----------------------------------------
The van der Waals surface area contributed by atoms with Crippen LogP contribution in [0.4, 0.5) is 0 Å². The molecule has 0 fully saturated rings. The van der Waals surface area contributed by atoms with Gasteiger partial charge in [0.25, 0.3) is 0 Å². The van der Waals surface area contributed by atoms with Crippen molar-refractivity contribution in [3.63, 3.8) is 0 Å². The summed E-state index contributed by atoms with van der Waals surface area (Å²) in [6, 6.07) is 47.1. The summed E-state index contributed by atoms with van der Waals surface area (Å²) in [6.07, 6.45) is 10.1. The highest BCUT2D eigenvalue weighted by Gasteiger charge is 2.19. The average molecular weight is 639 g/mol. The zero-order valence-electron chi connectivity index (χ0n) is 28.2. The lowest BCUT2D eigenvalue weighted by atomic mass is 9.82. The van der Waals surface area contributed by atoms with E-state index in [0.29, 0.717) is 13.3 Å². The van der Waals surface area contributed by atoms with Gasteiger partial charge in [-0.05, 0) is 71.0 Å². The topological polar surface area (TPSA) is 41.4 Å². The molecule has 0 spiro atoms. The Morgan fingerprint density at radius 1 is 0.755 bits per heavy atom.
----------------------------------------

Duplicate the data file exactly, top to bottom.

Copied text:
The van der Waals surface area contributed by atoms with Crippen LogP contribution in [0.4, 0.5) is 0 Å². The molecule has 0 fully saturated rings. The van der Waals surface area contributed by atoms with Gasteiger partial charge in [0.25, 0.3) is 0 Å². The van der Waals surface area contributed by atoms with Crippen molar-refractivity contribution in [3.63, 3.8) is 0 Å². The summed E-state index contributed by atoms with van der Waals surface area (Å²) in [6, 6.07) is 47.1. The summed E-state index contributed by atoms with van der Waals surface area (Å²) in [6.07, 6.45) is 10.1. The highest BCUT2D eigenvalue weighted by Gasteiger charge is 2.19. The average molecular weight is 639 g/mol. The zero-order valence-electron chi connectivity index (χ0n) is 28.2. The lowest BCUT2D eigenvalue weighted by atomic mass is 9.82. The van der Waals surface area contributed by atoms with E-state index in [0.29, 0.717) is 13.3 Å². The van der Waals surface area contributed by atoms with Gasteiger partial charge in [-0.05, 0) is 71.0 Å². The topological polar surface area (TPSA) is 41.4 Å². The molecule has 0 spiro atoms. The Morgan fingerprint density at radius 1 is 0.755 bits per heavy atom.